If you could rewind to March of 2020, or even farther back that that, what would you change? If you could see what will be in the future, what dreams does your heart hold for future generations?
If I could go back in time I would want more humility, more listening, more discussion and more embracing of uncertainties and certainties**. It is true that we didn't know what we were facing; but, instead of admitting that, our leaders ramped up fear to paralyzing levels, in order to get people to do what they deemed necessary. What if we had leaders that said things like this, "Right now we're not sure about how deadly this is, how easily it spreads, how it spreads, and who is most at risk. We think it's best to be cautious while we learn more. To that end, we recommend the following (recommendations follow)."
And that is what they would have been - recommendations. Recommendations are a lot easier to reverse than mandates. Uncertainty is scary enough. Using models (that later prove to be completely inaccurate) to push fear levels sky high is never helpful. I would argue that it's immoral. Look at the more recent information and compare it to what we were told a few short months ago. NPR published an article on May 28th titled: Antibody Tests Point To Lower death Rate for the Coronavirus Than First Thought. The CDC has lowered it's estimates of the CFR for coronavirus to .4% for symptomatic cases. When you add in asymptomatic cases that number drops even further. But even the CDC numbers are now being fact checked now because it seems people don't want to believe it might not be as bad as we thought! (And might there be some egos involved that don't want to admit that they were wrong? Humility in the beginning allows for humility later on...)
The point is: we can argue about numbers all day long - no matter what your source, expert, study is - someone will have a counter source that supports their view. Additionally, there will always be new information, new studies, new statistics. We need to find something more constant to pin our decisions on.
Side note: Did you know that there is actually a book called "How To Lie With Statistics"? This description is fascinating: "There is terror in numbers," writes Darrell Huff in How to Lie with Statistics. And nowhere does this terror translate to blind acceptance of authority more than in the slippery world of averages, correlations, graphs, and trends. Huff sought to break through "the daze that follows the collision of statistics with the human mind" with this slim volume, first published in 1954. The book remains relevant as a wake-up call for people unaccustomed to examining the endless flow of numbers pouring from Wall Street, Madison Avenue, and everywhere else someone has an axe to grind, a point to prove, or a product to sell. "The secret language of statistics, so appealing in a fact-minded culture, is employed to sensationalize, inflate, confuse, and oversimplify," warns Huff.")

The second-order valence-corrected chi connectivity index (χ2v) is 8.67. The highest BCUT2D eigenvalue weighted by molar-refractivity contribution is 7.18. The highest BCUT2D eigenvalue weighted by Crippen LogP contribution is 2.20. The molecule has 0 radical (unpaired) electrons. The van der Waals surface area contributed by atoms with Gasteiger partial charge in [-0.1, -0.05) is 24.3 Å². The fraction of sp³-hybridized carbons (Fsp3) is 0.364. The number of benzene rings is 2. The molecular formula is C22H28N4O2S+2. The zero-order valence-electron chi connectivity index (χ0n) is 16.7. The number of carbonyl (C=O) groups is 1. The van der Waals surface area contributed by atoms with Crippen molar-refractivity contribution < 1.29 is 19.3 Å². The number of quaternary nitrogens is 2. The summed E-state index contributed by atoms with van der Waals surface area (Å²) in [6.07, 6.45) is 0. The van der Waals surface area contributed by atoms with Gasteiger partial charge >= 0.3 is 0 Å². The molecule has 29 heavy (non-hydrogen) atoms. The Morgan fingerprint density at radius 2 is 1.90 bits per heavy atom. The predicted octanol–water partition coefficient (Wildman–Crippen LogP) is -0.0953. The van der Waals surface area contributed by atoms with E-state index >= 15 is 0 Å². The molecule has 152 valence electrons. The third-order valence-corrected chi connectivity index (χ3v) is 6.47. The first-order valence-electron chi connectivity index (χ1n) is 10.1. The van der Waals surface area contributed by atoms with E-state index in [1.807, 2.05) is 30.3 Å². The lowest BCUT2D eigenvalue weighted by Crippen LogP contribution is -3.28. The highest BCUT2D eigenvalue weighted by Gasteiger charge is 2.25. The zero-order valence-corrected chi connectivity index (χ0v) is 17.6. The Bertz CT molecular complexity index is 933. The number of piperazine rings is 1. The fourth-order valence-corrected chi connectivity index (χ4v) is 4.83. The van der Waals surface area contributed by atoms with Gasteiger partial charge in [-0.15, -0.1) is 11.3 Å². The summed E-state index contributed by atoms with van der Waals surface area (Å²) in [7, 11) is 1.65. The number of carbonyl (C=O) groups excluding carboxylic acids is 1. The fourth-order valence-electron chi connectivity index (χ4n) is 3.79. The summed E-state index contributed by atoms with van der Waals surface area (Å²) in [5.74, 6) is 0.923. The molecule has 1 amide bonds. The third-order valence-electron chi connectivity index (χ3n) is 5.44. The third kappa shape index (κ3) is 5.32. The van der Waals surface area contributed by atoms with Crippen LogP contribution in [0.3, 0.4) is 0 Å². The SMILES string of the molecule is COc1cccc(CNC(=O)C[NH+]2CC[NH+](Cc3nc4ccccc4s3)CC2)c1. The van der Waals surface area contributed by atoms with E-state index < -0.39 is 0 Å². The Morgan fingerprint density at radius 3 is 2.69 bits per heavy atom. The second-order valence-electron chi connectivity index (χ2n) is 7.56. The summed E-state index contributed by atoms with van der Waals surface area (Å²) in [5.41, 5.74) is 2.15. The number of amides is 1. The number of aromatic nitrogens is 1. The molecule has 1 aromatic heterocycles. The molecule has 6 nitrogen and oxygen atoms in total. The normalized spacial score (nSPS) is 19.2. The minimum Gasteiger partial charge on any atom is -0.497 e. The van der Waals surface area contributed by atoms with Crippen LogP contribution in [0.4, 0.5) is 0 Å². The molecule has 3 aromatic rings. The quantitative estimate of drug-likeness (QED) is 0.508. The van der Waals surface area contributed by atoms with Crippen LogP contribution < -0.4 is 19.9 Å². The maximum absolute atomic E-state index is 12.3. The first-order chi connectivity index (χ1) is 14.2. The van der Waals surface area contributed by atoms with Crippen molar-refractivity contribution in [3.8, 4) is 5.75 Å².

Sounds like an interesting read!
- What have we learned from this experience? What would we keep and what would we do differently?
- What does history tell us?
- Who was in control? Was anyone in control?
- What was most influential on each of us as individuals - what influenced your mental and emotional state, your actions and reactions?
- How will we use what we've learned from this experience in the future when faced with similar circumstances?
Here is one historical perspective on who controls the narratives and information flow to the public:
When thinking about "control" of public perception and reactions, the media is probably one of the most, if not THE most, influential entity. It seems like most people understand on an instinctive level the power of the media. But even though we "know" this is true on an intellectual level, most don't adjust their behaviors by choosing to disengage from the media, thereby weakening its power.
(Question for exploration: Who controls the media?)
I, myself, was in a state of constant searching in the early days of the lockdown. What was the truth? Were the steps we taking necessary? Were they RIGHT? It took a while for me to realize how much NOT tuning into mainstream news every day influenced my perspective. I have never watched mainstream news. I never liked it, never was drawn to it. I used to feel guilty about it, because I thought I was not being a "responsible citizen". Now I see that the opposite is true! How much more helpful for me to not get sucked into that vortex of fear and manipulation.
So how do we find sources of information that we trust? That is not a simple question to answer. I have actually become way more informed because of social media. I find people to follow that I trust. Why do I trust them? Because over time they prove themselves to be trustworthy. Some of the people I most admire from these past 2 months are those who actually changed their mind. I have seen people - scientists and friends - change their tune when faced with new information.
One thing you can be certain of: any mainstream media has a huge bias - whether they lean "left" or "right" - they have agendas and forces outside of "seeking the truth" that influence them.
When thinking about this idea of finding "truth" and knowing what is going on in the wider world, consider the following article (click on the picture, it links to the actual article):
How can that be? Consider the following sentiment that seemed to resonant with many people:
In the beginning of this post I said I wanted more embracing of uncertainties and CERTAINTIES.
"But what is certain in this uncertain world?" you ask.
I want a world where people realize the one thing for **CERTAIN** is that we are ALL going to die one day and that the only thing we really have is HOW we live TODAY.
What kind of world do you want?